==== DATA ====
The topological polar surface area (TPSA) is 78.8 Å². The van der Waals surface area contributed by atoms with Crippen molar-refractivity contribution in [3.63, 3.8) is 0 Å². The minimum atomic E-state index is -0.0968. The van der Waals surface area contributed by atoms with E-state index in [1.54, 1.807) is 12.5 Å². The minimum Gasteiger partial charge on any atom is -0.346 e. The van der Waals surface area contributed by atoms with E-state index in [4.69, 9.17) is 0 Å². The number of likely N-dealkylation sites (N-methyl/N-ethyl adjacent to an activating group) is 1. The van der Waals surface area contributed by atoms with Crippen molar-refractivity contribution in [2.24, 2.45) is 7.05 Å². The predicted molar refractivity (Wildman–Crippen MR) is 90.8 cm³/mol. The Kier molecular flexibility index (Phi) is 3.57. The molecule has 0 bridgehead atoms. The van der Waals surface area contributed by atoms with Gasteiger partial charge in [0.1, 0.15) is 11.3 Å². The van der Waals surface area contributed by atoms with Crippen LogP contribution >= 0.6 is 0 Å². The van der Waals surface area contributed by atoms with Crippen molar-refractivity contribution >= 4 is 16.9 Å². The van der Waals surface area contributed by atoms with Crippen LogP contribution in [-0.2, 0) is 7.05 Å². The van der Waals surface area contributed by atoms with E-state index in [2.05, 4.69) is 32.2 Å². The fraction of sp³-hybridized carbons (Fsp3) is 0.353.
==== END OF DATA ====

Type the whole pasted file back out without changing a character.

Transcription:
The topological polar surface area (TPSA) is 78.8 Å². The van der Waals surface area contributed by atoms with Crippen molar-refractivity contribution in [3.63, 3.8) is 0 Å². The minimum atomic E-state index is -0.0968. The van der Waals surface area contributed by atoms with E-state index in [1.54, 1.807) is 12.5 Å². The minimum Gasteiger partial charge on any atom is -0.346 e. The van der Waals surface area contributed by atoms with E-state index in [4.69, 9.17) is 0 Å². The number of likely N-dealkylation sites (N-methyl/N-ethyl adjacent to an activating group) is 1. The van der Waals surface area contributed by atoms with Crippen molar-refractivity contribution in [2.24, 2.45) is 7.05 Å². The predicted molar refractivity (Wildman–Crippen MR) is 90.8 cm³/mol. The Kier molecular flexibility index (Phi) is 3.57. The molecule has 0 bridgehead atoms. The van der Waals surface area contributed by atoms with Gasteiger partial charge in [0.1, 0.15) is 11.3 Å². The van der Waals surface area contributed by atoms with Crippen LogP contribution >= 0.6 is 0 Å². The van der Waals surface area contributed by atoms with Crippen molar-refractivity contribution >= 4 is 16.9 Å². The van der Waals surface area contributed by atoms with Crippen LogP contribution in [-0.2, 0) is 7.05 Å². The van der Waals surface area contributed by atoms with E-state index in [2.05, 4.69) is 32.2 Å². The fraction of sp³-hybridized carbons (Fsp3) is 0.353.